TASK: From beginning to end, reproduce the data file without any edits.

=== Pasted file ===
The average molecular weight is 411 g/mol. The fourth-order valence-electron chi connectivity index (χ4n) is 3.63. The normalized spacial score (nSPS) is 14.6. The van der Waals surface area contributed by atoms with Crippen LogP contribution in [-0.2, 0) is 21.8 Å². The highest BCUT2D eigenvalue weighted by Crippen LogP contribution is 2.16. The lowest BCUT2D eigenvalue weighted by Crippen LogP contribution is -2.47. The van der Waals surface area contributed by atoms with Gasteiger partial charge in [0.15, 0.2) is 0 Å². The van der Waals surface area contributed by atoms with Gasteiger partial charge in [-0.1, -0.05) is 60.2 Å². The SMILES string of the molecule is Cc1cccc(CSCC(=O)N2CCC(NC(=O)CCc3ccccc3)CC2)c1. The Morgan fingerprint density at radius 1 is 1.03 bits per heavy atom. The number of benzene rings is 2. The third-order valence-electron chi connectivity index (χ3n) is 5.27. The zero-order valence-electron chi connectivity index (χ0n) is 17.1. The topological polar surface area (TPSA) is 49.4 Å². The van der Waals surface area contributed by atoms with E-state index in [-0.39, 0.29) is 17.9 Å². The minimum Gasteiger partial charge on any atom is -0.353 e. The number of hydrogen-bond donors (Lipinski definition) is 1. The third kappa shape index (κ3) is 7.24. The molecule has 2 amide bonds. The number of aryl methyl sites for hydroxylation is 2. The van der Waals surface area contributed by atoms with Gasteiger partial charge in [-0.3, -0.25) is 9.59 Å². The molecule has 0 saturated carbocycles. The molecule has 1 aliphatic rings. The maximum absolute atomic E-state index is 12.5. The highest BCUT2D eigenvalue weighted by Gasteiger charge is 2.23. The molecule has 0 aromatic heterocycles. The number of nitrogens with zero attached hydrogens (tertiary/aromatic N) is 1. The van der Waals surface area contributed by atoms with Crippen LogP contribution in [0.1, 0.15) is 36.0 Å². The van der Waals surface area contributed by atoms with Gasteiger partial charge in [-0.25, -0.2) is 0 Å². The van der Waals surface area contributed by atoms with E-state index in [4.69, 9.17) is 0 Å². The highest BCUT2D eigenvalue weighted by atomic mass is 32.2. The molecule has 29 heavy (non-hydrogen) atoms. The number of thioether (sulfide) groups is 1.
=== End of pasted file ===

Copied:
The average molecular weight is 411 g/mol. The fourth-order valence-electron chi connectivity index (χ4n) is 3.63. The normalized spacial score (nSPS) is 14.6. The van der Waals surface area contributed by atoms with Crippen LogP contribution in [-0.2, 0) is 21.8 Å². The highest BCUT2D eigenvalue weighted by Crippen LogP contribution is 2.16. The lowest BCUT2D eigenvalue weighted by Crippen LogP contribution is -2.47. The van der Waals surface area contributed by atoms with Gasteiger partial charge in [0.15, 0.2) is 0 Å². The van der Waals surface area contributed by atoms with Gasteiger partial charge in [-0.1, -0.05) is 60.2 Å². The SMILES string of the molecule is Cc1cccc(CSCC(=O)N2CCC(NC(=O)CCc3ccccc3)CC2)c1. The Morgan fingerprint density at radius 1 is 1.03 bits per heavy atom. The number of benzene rings is 2. The third-order valence-electron chi connectivity index (χ3n) is 5.27. The zero-order valence-electron chi connectivity index (χ0n) is 17.1. The topological polar surface area (TPSA) is 49.4 Å². The van der Waals surface area contributed by atoms with E-state index in [-0.39, 0.29) is 17.9 Å². The minimum Gasteiger partial charge on any atom is -0.353 e. The number of hydrogen-bond donors (Lipinski definition) is 1. The third kappa shape index (κ3) is 7.24. The molecule has 2 amide bonds. The number of aryl methyl sites for hydroxylation is 2. The van der Waals surface area contributed by atoms with Gasteiger partial charge in [-0.3, -0.25) is 9.59 Å². The molecule has 0 saturated carbocycles. The molecule has 1 aliphatic rings. The maximum absolute atomic E-state index is 12.5. The highest BCUT2D eigenvalue weighted by Gasteiger charge is 2.23. The molecule has 0 aromatic heterocycles. The number of nitrogens with zero attached hydrogens (tertiary/aromatic N) is 1. The van der Waals surface area contributed by atoms with Crippen LogP contribution in [0.1, 0.15) is 36.0 Å². The van der Waals surface area contributed by atoms with Gasteiger partial charge in [-0.25, -0.2) is 0 Å². The van der Waals surface area contributed by atoms with E-state index in [4.69, 9.17) is 0 Å². The highest BCUT2D eigenvalue weighted by atomic mass is 32.2. The molecule has 29 heavy (non-hydrogen) atoms. The number of thioether (sulfide) groups is 1.